Much like Peter Sellers, Zero Mostel was said by his family to usually be very quiet and shy, only to explode into the life of the party when given a character to play.
Harrison Ford is known for charismatic quip-a-minute characters like Han Solo and Indiana Jones, but in real life is famous for being a very reserved, thoughtful man who needs a good interviewer asking the right questions to make his interviews interesting. Even then he has a very dry, understated sense of humour.
Hugh Laurie, who suffers from depression, comes across as extremely quiet and insecure when not given a script. This was most notable during the first episode of QI, when Stephen Fry thought it would be very nice to have his best friend on the panel for the show's introduction... whereupon Laurie said about ten words total. Interestingly Fry has said that, in private, Hugh is actually the funnier, smarter one of the two; Hugh denies this.
Michael Palin is universally known offstage as 'the nice Python', and comes across in his published diaries as remarkably sane and well-grounded for a man who has spent his performing career being very silly indeed.
Stephen Chow Sing-Chi is an influential Hong Kong comedian, actor and film director, best known in the west for his slapstick martial arts movies Shaolin Soccer and Kung Fu Hustle. When not making a film, though, he is reported to be a taciturn and serious individual who rarely if ever smiles.
Onstage, the late George Carlin was animated, boisterous, hilarious, and relentlessly misanthropic. In his interviews however, he was fairly quiet, and while he retained his famously filthy mouth, cracked relatively few jokes. He also claimed that he actually hated people a lot less than his stand-up would have you believe.
"Weird Al" Yankovic is one of the most lasting comedians in entertainment, but has noted in interviews that because of his stage name people expect him to be crazy at all times. He is generally a friendly guy and cracks jokes at times like anyone else, but besides his music he is never outlandish or "weird."
Frank Zappa made (mostly) humorous music, but took it utterly seriously, scoring his compositions as if an orchestra was to play them, spending hours mixing his work for the perfect sound quality, and regularly replacing musicians if he felt they weren't good enough. He treated his music like a business. Steve Vai, who worked with Zappa in the early 80s, has said that he wasn't sure if he was in the band at first because Zappa didn't give him any indication at his audition.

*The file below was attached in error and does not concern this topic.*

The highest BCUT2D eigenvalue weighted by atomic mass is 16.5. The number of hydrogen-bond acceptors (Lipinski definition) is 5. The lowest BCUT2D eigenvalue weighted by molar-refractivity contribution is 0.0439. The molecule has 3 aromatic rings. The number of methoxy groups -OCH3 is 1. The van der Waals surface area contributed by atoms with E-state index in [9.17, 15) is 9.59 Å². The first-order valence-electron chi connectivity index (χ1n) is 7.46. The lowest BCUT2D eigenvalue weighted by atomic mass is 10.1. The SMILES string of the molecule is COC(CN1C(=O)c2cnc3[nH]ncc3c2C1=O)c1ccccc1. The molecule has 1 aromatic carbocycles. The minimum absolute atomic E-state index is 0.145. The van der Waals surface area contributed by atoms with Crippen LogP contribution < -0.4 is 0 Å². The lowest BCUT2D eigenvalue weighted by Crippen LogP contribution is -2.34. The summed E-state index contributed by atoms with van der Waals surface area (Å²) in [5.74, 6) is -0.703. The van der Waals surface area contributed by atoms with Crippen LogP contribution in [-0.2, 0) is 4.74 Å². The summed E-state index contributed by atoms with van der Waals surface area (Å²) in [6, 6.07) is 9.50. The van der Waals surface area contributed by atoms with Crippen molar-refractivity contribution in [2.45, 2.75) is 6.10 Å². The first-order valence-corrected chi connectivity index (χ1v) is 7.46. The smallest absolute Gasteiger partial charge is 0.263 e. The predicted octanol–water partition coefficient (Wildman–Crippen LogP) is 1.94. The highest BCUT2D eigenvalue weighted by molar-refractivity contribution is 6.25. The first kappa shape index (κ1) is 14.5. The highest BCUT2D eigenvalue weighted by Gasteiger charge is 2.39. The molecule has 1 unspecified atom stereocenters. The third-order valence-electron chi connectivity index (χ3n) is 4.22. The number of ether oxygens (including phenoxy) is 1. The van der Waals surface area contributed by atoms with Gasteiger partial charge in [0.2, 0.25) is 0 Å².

Wallace Shawn, who is perhaps well known for playing goofy oddball characters like Vizzini, Grand Nagus Zek, Stuart Best, and Rex, is a self-proclaimed stoic—in an interview about The Princess Bride, Shawn claimed that he completely lacks a sense of humor and only manages to do funny because he tries to act his funnily written characters as best as can. If you're used to his funny roles, it's quite jarring to see him in something quiet like My Dinner With Andre, where he's basically playing himself. He also writes incredibly dark, serious, and often politically charged plays; if you think of him as a guy who mostly appears in kids' movies, plays like A Thought in Three Parts (which contains eye-popping amounts of onstage sex) and The Designated Mourner (which is about political murder) will surprise you.
Colin Mochrie is renowned for being perhaps the most hysterical and out-there member of the Whose Line Is It Anyway? cast. Still, when Mochrie's offstage or doing interviews, he's quite mellow and humble.
Dan Aykroyd, the wild-and-crazy Blues Brother among many other outrageously funny characters, in real-life claims to have mild Asperger's Syndrome. When he's not playing a role he's introverted, quiet and thoughtful, and when asked to talk about himself can have trouble meeting the interviewer's eye.
Robert Webb and David Mitchell of That Mitchell and Webb Look and Peep Show fame, both invoke this and invert this respectively. While Webb tends to play snarky, quick-witted characters and Mitchell is The Stoic and reserved Straight Man in their act, Webb has commented that it's the opposite when it comes to hosting or being a panellist on Panel Shows, where he is more shy and quiet and Mitchell is more laid back and prone to unleashing scathing retorts and rants at a moment's notice.
Alice Cooper is, in real life, a born-again Christian and a volunteer Sunday school teacher, his dark, menacing stage persona being entirely an act. The film Waynes World parodied this in the scene where Wayne and Garth meet Cooper, and are so awestruck they don't realise that he's nowhere near the party animal they thought he was, as he gives an intelligent lecture on the history of Milwaukee.